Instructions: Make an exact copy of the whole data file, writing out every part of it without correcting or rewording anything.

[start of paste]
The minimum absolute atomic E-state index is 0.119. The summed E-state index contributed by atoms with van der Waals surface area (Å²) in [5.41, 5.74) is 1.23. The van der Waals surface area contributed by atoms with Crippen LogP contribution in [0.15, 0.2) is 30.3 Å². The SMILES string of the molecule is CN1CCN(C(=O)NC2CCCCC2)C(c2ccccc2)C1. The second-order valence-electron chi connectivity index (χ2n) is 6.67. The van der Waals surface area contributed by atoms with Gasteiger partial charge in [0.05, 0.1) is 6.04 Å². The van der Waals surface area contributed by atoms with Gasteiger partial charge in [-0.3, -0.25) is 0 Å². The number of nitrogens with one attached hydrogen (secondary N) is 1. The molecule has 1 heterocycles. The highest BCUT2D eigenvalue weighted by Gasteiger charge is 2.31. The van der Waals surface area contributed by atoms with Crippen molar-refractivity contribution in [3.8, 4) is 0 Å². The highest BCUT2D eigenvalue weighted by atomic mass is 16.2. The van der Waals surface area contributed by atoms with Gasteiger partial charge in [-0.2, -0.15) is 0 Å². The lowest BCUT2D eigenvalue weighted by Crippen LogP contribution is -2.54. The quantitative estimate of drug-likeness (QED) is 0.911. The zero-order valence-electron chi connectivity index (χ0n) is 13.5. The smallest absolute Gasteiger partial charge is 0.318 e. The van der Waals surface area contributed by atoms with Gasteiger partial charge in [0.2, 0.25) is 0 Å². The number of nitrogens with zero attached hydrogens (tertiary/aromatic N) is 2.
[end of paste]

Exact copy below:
The minimum absolute atomic E-state index is 0.119. The summed E-state index contributed by atoms with van der Waals surface area (Å²) in [5.41, 5.74) is 1.23. The van der Waals surface area contributed by atoms with Crippen LogP contribution in [0.15, 0.2) is 30.3 Å². The SMILES string of the molecule is CN1CCN(C(=O)NC2CCCCC2)C(c2ccccc2)C1. The second-order valence-electron chi connectivity index (χ2n) is 6.67. The van der Waals surface area contributed by atoms with Gasteiger partial charge in [0.05, 0.1) is 6.04 Å². The van der Waals surface area contributed by atoms with Gasteiger partial charge in [-0.3, -0.25) is 0 Å². The number of nitrogens with one attached hydrogen (secondary N) is 1. The molecule has 1 heterocycles. The highest BCUT2D eigenvalue weighted by Gasteiger charge is 2.31. The van der Waals surface area contributed by atoms with Crippen molar-refractivity contribution in [3.8, 4) is 0 Å². The highest BCUT2D eigenvalue weighted by atomic mass is 16.2. The van der Waals surface area contributed by atoms with Gasteiger partial charge in [-0.2, -0.15) is 0 Å². The lowest BCUT2D eigenvalue weighted by Crippen LogP contribution is -2.54. The quantitative estimate of drug-likeness (QED) is 0.911. The zero-order valence-electron chi connectivity index (χ0n) is 13.5. The smallest absolute Gasteiger partial charge is 0.318 e. The van der Waals surface area contributed by atoms with Gasteiger partial charge in [0.2, 0.25) is 0 Å². The number of nitrogens with zero attached hydrogens (tertiary/aromatic N) is 2.